How Can We Base an Economy on Consumption?
Question: I have heard and read many times that consumer spending is a major part of our economy. Reading the paper on a recent morning, I read that consumer spending accounts for 70 percent of U.S. economic activity. It is said that a lack of consumer spending contributes to the current recession. I’m having trouble understanding this.
How can a nation base its economy on consumption? Isn’t it more sound to base an economy on production? How do we continue to buy products from other nations without producing things they will in turn buy from us? There should at least be equal parts of consuming and producing. I must be missing something, please help to sort this out.
Paul Solman: First off, as an aside, you should know there’s a debate about how much of our economy is accounted for by “consumption.” See Mike Mandel in Business Week for an argument that the number is smaller than 70 percent.
But regardless of the true portion, when people say that “consumption” accounts for 70 percent of GDP, they don’t mean “consumption” instead of “production.”
They mean “consumption” as opposed to “investment spending,” “government spending” and “net exports”: what we sell abroad minus what we import from abroad. Theoretically, consumption could equal 100 percent of GDP. Yet, if net exports were zero (exports=imports), U.S. “production” would also equal 100 percent of GDP. You see the point?
So let’s not bad-mouth consumption. In fact, here’s a favorite economist’s verdict on the matter:
“Consumption is the sole end and purpose of all production; and the interest of the producer ought to be attended to only so far as it may be necessary for promoting that of the consumer. The maxim is so perfectly self evident that it would be absurd to attempt to prove it.”
The economist is Adam Smith; the book, An Inquiry into the Nature and Causes of the Wealth of Nations; the point, that the “nature” of wealth is the material enjoyment of life, as in Smith’s Glasgow of 1776 compared to the hardships in the Highlands nearby, or worse still, in Asia, where Smith reports that missionary nuns drowned newborn Chinese girls as they baptized them and “by this means these sad victims of family indigence find eternal life in these same waters in which their short life is snatched from them.” Talk about nasty, brutish and short!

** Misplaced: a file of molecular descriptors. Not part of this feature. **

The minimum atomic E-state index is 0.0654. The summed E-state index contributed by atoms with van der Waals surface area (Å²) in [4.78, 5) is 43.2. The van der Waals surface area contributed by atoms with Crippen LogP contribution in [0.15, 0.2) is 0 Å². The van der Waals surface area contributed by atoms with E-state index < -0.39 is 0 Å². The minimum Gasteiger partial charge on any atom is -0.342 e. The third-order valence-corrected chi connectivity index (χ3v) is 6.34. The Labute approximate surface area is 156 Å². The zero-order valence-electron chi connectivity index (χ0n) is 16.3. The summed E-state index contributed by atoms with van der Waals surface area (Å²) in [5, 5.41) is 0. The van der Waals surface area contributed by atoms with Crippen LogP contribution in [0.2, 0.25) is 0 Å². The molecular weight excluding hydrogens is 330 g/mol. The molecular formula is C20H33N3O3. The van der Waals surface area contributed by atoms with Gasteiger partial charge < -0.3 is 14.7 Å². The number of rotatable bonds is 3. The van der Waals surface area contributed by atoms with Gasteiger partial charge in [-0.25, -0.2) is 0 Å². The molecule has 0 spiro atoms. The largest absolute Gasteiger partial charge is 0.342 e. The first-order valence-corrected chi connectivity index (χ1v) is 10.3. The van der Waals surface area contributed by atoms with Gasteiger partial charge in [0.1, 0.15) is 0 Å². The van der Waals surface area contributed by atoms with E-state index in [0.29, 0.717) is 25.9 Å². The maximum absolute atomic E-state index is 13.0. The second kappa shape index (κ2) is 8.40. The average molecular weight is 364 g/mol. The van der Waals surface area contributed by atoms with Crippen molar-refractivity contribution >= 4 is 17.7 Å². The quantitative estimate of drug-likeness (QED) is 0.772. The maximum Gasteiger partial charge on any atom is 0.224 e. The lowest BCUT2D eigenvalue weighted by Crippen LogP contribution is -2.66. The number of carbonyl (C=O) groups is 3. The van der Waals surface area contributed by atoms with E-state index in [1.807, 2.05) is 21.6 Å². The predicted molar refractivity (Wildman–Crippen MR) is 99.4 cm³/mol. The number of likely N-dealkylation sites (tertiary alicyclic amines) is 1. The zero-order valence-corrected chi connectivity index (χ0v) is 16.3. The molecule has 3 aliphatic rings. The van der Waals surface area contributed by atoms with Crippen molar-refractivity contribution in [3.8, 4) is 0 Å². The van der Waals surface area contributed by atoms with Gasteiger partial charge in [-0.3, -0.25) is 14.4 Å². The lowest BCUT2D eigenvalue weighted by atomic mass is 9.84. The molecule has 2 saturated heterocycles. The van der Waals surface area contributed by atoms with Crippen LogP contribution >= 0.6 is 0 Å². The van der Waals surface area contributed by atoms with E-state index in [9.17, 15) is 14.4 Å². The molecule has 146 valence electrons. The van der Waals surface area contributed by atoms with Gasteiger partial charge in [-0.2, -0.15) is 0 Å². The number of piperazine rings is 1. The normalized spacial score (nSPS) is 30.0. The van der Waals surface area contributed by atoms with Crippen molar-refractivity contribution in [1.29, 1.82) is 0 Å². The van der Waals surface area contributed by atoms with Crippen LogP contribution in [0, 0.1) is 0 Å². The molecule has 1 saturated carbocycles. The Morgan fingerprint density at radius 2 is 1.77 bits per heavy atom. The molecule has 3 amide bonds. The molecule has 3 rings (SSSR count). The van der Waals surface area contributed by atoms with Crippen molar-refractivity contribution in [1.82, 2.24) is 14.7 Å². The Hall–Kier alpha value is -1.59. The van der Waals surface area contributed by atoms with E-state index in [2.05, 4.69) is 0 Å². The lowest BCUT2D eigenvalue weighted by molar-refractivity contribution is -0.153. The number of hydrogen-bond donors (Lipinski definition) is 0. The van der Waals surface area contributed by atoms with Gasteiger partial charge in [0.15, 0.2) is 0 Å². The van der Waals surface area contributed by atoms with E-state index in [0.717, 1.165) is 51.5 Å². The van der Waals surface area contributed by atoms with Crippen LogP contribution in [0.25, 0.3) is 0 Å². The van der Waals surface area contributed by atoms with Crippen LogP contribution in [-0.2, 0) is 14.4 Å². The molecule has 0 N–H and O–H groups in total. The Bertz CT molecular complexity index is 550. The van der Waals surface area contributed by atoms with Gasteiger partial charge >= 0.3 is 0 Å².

In fact, “consumption,” broadly defined, is the whole purpose of Smith’s inquiry, and of wealth itself.
What you really mean, I think, is: Can we afford to consume MORE than we produce, as measured by importing more than we export. Or, to put it another way: Do consumption and production always have to be in balance?
Apparently not. The much-discussed “global imbalance” of recent decades is, broadly speaking, the consumption, in America, of the production of Asia. As we first explained on the NewsHour in the pre-Internet 1980s, the United States buys more of what Asia produces than Asia buys of ours. (“Asia” was Japan in those days; China now). Asia maintains a low value on its currency to keep its prices low and induce us to continue buying. Meanwhile, as Asia amasses more of our money than we do of its, it keeps the game going by lending us back our money so we can buy Asian some more. Its people have jobs. Our people have cheap stuff. That’s the game.
Perhaps gradually, perhaps screechingly, play comes to a halt. That’s why the U.S.-China relationship has been dubbed “Chimerica”: It can’t last indefinitely. Eventually, the seller’s currency rises in value against the buyer’s. The buyer’s trade deficit shrinks, just as does the seller’s surplus. Case in point: It took 360 Japanese yen to buy one dollar in 1970. Today, it takes less than 100. That has made Japanese goods and services about 4 times as expensive in America, relatively speaking and all else equal, than they otherwise would have been. The same, it can reasonably be projected, will happen to the Chinese currency some day. The reason many argue for it happening sooner: to ease the inevitable adjustment by making it gradual.
“Adjustment” means a much weaker dollar, which in turn means that we can afford less from abroad. Thus our standard of living, by definition, goes down. But since AMERICAN goods and services would then be cheaper, we’ll be producing more once again.
A final PS: “Production” should not be confused with making “things.” Most of what we “produce” in America is “services” – what I’m doing this very moment. Our future prosperity will depend upon our ability to provide services that people will want, at a price they’re willing to pay. Some of those people will be in other countries. But most may continue to be right here in our huge, resource-rich homeland. In which case, consumption will still command the lion’s share of the U.S. economy.